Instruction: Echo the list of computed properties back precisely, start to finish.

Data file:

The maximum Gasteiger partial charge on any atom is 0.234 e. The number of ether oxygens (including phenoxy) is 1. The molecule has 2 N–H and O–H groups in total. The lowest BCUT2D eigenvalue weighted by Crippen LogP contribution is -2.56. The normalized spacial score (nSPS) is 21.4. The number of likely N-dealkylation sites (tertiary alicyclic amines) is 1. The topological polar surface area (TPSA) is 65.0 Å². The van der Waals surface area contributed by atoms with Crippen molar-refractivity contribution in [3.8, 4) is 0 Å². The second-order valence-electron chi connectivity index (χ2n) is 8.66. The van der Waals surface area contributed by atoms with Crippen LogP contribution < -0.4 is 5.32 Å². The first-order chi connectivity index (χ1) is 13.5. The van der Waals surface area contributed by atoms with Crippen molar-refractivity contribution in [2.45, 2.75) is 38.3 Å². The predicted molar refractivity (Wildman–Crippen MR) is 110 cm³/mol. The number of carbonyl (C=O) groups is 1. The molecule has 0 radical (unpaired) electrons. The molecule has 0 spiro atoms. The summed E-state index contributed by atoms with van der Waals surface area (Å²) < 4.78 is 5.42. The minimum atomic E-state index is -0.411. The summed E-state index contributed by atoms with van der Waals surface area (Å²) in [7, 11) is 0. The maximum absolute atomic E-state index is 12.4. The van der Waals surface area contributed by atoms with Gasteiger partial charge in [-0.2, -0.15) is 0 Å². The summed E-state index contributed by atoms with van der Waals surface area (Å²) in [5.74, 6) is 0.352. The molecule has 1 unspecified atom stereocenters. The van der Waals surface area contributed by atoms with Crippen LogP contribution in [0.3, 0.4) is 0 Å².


The maximum Gasteiger partial charge on any atom is 0.234 e. The number of ether oxygens (including phenoxy) is 1. The molecule has 2 N–H and O–H groups in total. The lowest BCUT2D eigenvalue weighted by Crippen LogP contribution is -2.56. The normalized spacial score (nSPS) is 21.4. The number of likely N-dealkylation sites (tertiary alicyclic amines) is 1. The topological polar surface area (TPSA) is 65.0 Å². The van der Waals surface area contributed by atoms with Crippen molar-refractivity contribution in [3.8, 4) is 0 Å². The second-order valence-electron chi connectivity index (χ2n) is 8.66. The van der Waals surface area contributed by atoms with Crippen LogP contribution < -0.4 is 5.32 Å². The first-order chi connectivity index (χ1) is 13.5. The van der Waals surface area contributed by atoms with Crippen molar-refractivity contribution in [2.45, 2.75) is 38.3 Å². The predicted molar refractivity (Wildman–Crippen MR) is 110 cm³/mol. The number of carbonyl (C=O) groups is 1. The molecule has 0 radical (unpaired) electrons. The molecule has 0 spiro atoms. The summed E-state index contributed by atoms with van der Waals surface area (Å²) < 4.78 is 5.42. The minimum atomic E-state index is -0.411. The summed E-state index contributed by atoms with van der Waals surface area (Å²) in [7, 11) is 0. The maximum absolute atomic E-state index is 12.4. The van der Waals surface area contributed by atoms with Gasteiger partial charge in [-0.2, -0.15) is 0 Å². The summed E-state index contributed by atoms with van der Waals surface area (Å²) in [5.74, 6) is 0.352. The molecule has 1 unspecified atom stereocenters. The van der Waals surface area contributed by atoms with Crippen LogP contribution in [0.3, 0.4) is 0 Å².